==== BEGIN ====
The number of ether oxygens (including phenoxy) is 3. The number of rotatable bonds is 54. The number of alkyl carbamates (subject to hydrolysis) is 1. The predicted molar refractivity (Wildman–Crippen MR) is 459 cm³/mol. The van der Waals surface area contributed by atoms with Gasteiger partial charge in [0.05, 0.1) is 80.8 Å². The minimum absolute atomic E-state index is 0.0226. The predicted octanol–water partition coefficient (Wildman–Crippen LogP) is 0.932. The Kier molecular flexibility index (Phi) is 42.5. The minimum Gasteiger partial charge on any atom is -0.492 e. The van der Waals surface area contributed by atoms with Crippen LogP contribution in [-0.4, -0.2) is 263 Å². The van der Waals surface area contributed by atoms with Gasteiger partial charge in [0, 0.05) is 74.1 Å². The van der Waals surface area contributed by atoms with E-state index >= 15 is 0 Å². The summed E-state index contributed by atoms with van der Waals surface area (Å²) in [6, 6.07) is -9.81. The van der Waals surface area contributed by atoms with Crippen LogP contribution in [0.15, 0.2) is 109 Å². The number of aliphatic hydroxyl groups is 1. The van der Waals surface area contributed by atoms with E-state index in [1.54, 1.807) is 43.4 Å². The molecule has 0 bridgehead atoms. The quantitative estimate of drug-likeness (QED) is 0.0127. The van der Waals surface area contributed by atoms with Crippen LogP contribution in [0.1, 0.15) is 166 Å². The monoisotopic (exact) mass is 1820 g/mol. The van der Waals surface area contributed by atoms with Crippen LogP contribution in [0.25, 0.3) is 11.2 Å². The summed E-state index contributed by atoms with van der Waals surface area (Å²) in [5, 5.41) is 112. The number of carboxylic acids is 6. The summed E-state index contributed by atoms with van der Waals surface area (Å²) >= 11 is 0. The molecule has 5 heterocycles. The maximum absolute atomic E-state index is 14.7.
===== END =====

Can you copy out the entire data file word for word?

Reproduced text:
The number of ether oxygens (including phenoxy) is 3. The number of rotatable bonds is 54. The number of alkyl carbamates (subject to hydrolysis) is 1. The predicted molar refractivity (Wildman–Crippen MR) is 459 cm³/mol. The van der Waals surface area contributed by atoms with Gasteiger partial charge in [0.05, 0.1) is 80.8 Å². The minimum absolute atomic E-state index is 0.0226. The predicted octanol–water partition coefficient (Wildman–Crippen LogP) is 0.932. The Kier molecular flexibility index (Phi) is 42.5. The minimum Gasteiger partial charge on any atom is -0.492 e. The van der Waals surface area contributed by atoms with Crippen LogP contribution in [-0.4, -0.2) is 263 Å². The van der Waals surface area contributed by atoms with Gasteiger partial charge in [0, 0.05) is 74.1 Å². The van der Waals surface area contributed by atoms with E-state index >= 15 is 0 Å². The summed E-state index contributed by atoms with van der Waals surface area (Å²) in [6, 6.07) is -9.81. The van der Waals surface area contributed by atoms with Crippen LogP contribution in [0.15, 0.2) is 109 Å². The number of aliphatic hydroxyl groups is 1. The van der Waals surface area contributed by atoms with E-state index in [1.54, 1.807) is 43.4 Å². The molecule has 0 bridgehead atoms. The quantitative estimate of drug-likeness (QED) is 0.0127. The van der Waals surface area contributed by atoms with Crippen LogP contribution in [0.1, 0.15) is 166 Å². The monoisotopic (exact) mass is 1820 g/mol. The van der Waals surface area contributed by atoms with Crippen LogP contribution in [0.25, 0.3) is 11.2 Å². The summed E-state index contributed by atoms with van der Waals surface area (Å²) in [5, 5.41) is 112. The number of carboxylic acids is 6. The summed E-state index contributed by atoms with van der Waals surface area (Å²) >= 11 is 0. The molecule has 5 heterocycles. The maximum absolute atomic E-state index is 14.7.